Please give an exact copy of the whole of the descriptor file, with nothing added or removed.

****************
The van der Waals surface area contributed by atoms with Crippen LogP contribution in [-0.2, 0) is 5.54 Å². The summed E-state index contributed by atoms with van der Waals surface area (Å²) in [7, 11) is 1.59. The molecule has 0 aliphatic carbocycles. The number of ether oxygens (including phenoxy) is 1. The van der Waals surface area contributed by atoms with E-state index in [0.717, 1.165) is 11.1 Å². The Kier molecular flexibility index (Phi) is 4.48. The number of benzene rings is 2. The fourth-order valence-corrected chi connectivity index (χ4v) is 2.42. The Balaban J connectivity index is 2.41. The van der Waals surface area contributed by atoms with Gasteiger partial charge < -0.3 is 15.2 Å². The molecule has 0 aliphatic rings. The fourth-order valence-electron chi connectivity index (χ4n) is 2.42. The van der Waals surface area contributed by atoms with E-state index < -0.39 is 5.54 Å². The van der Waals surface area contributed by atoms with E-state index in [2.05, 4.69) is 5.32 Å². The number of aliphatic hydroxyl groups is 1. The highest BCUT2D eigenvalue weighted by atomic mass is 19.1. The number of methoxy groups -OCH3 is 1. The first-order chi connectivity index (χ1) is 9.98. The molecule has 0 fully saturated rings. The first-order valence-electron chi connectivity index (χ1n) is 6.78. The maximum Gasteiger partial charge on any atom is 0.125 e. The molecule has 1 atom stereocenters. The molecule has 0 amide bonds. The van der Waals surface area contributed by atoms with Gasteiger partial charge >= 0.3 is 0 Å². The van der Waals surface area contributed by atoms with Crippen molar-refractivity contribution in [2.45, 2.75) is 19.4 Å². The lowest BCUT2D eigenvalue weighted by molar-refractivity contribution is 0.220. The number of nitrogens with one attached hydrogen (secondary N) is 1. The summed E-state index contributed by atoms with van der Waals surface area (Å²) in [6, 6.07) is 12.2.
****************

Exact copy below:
The van der Waals surface area contributed by atoms with Crippen LogP contribution in [-0.2, 0) is 5.54 Å². The summed E-state index contributed by atoms with van der Waals surface area (Å²) in [7, 11) is 1.59. The molecule has 0 aliphatic carbocycles. The number of ether oxygens (including phenoxy) is 1. The van der Waals surface area contributed by atoms with E-state index in [0.717, 1.165) is 11.1 Å². The Kier molecular flexibility index (Phi) is 4.48. The number of benzene rings is 2. The fourth-order valence-corrected chi connectivity index (χ4v) is 2.42. The Balaban J connectivity index is 2.41. The van der Waals surface area contributed by atoms with Gasteiger partial charge < -0.3 is 15.2 Å². The molecule has 0 aliphatic rings. The fourth-order valence-electron chi connectivity index (χ4n) is 2.42. The van der Waals surface area contributed by atoms with E-state index < -0.39 is 5.54 Å². The van der Waals surface area contributed by atoms with E-state index in [2.05, 4.69) is 5.32 Å². The number of aliphatic hydroxyl groups is 1. The highest BCUT2D eigenvalue weighted by atomic mass is 19.1. The number of methoxy groups -OCH3 is 1. The first-order chi connectivity index (χ1) is 9.98. The molecule has 0 fully saturated rings. The first-order valence-electron chi connectivity index (χ1n) is 6.78. The maximum Gasteiger partial charge on any atom is 0.125 e. The molecule has 1 atom stereocenters. The molecule has 0 amide bonds. The van der Waals surface area contributed by atoms with Gasteiger partial charge >= 0.3 is 0 Å². The van der Waals surface area contributed by atoms with Crippen molar-refractivity contribution in [2.45, 2.75) is 19.4 Å². The lowest BCUT2D eigenvalue weighted by molar-refractivity contribution is 0.220. The number of nitrogens with one attached hydrogen (secondary N) is 1. The summed E-state index contributed by atoms with van der Waals surface area (Å²) in [6, 6.07) is 12.2.